After months organizing cast, crew and financial flow, production is finally underway for the feature-length film The Sun at Midnight.
Despite gruelling daily shoots lasting as long as 16 hours, staff say the opportunity to work on the authentically Northern project makes the effort well worth it.
“We’re having a lot of fun between the crew and the cast, we’ve all got a nice vibe together,” said producer Amos Scott. “It’s an indie film, it’s always fun to be able to have a chance to work on that kind of project. I think audiences around the world need to see what our North is like.”
The movie is being made by Jill and Jackfish Productions, run by Scott and the film’s head writer/director Kirsten Carthew. Shooting for the project began on location in Yellowknife at the end of August before cast and crew flew to their set on the land in Fort McPherson early last week.
The Sun at Midnight tells the story of urban teenager Lia, a troubled girl sent to live with her estranged grandmother in Fort McPherson. Quickly exasperated by life in the Arctic, she escapes by boat along the Mackenzie River until she runs into hunter Alfred, who reluctantly takes her under his wing.
“Playing Lia is Devery Jacobs, known for her role in Rhymes for Young Ghouls among other things,” Scott said. “For Alfred we have Duane Howard, who just finished working on the production of The Revenant with Leonardo DiCaprio.”
Inuvik-born Gwich’in musician William Greenland made his professional acting debut in the movie as Danny, a tour guide.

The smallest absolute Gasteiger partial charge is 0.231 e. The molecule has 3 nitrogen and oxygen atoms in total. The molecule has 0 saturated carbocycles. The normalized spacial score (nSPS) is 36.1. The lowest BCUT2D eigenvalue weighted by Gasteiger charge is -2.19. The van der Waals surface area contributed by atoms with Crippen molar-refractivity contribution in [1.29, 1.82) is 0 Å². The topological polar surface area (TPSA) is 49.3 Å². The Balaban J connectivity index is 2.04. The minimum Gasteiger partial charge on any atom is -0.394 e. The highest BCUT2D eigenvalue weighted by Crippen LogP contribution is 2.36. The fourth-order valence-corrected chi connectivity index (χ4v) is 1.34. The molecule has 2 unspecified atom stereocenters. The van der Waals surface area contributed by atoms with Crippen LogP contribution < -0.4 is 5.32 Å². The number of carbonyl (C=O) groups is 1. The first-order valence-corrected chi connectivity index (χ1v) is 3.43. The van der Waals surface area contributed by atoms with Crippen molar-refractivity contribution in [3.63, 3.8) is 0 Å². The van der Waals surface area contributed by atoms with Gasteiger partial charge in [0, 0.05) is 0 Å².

For him, the tale hits a nerve as it explores a struggle many young indigenous folks experience while trying to balance traditional ways of living and knowing with the ways of a more contemporary, high-speed life.
“The story is kind of typical of any young person who is so caught up in today’s society and technology that they forget about getting out on the land and getting away from the iPhones and the computers and all this new technology,” Greenland said. “It’s interesting because a lot of our young people are not as strongly interested in the language and the culture as they should be. We’re losing a lot of our elders now, so where are we going to get our stories, our knowledge about the history of our people if we don’t have our young people working on it today?”
Greenland is hopeful that projects like The Sun at Midnight will influence a youth to take the time to explore their own roots.
“I think this movie will get people to stop and think about how they can get reconnected to their culture,” he said.
A boon for the NWT film industry
Funding for the movie came from the Industry, Tourism and Investment (ITI) Support for Entrepreneurs and Economic Development (SEED) Program, as well as the NWT Film Commission’s Film Rebate Program, set up last year to encourage NWT filmmakers.
“I think it’s just good for the North to have a story like this come out,” Scott said. “It’s really important and a really great project for our industry locally and, hopefully, it will spur other things that come along.”
Filming will wrap in mid-September, with post-production taking place over the winter.
The Sun at Midnight is set to make its debut in the spring of 2016, hitting the film festival circui?t soon after.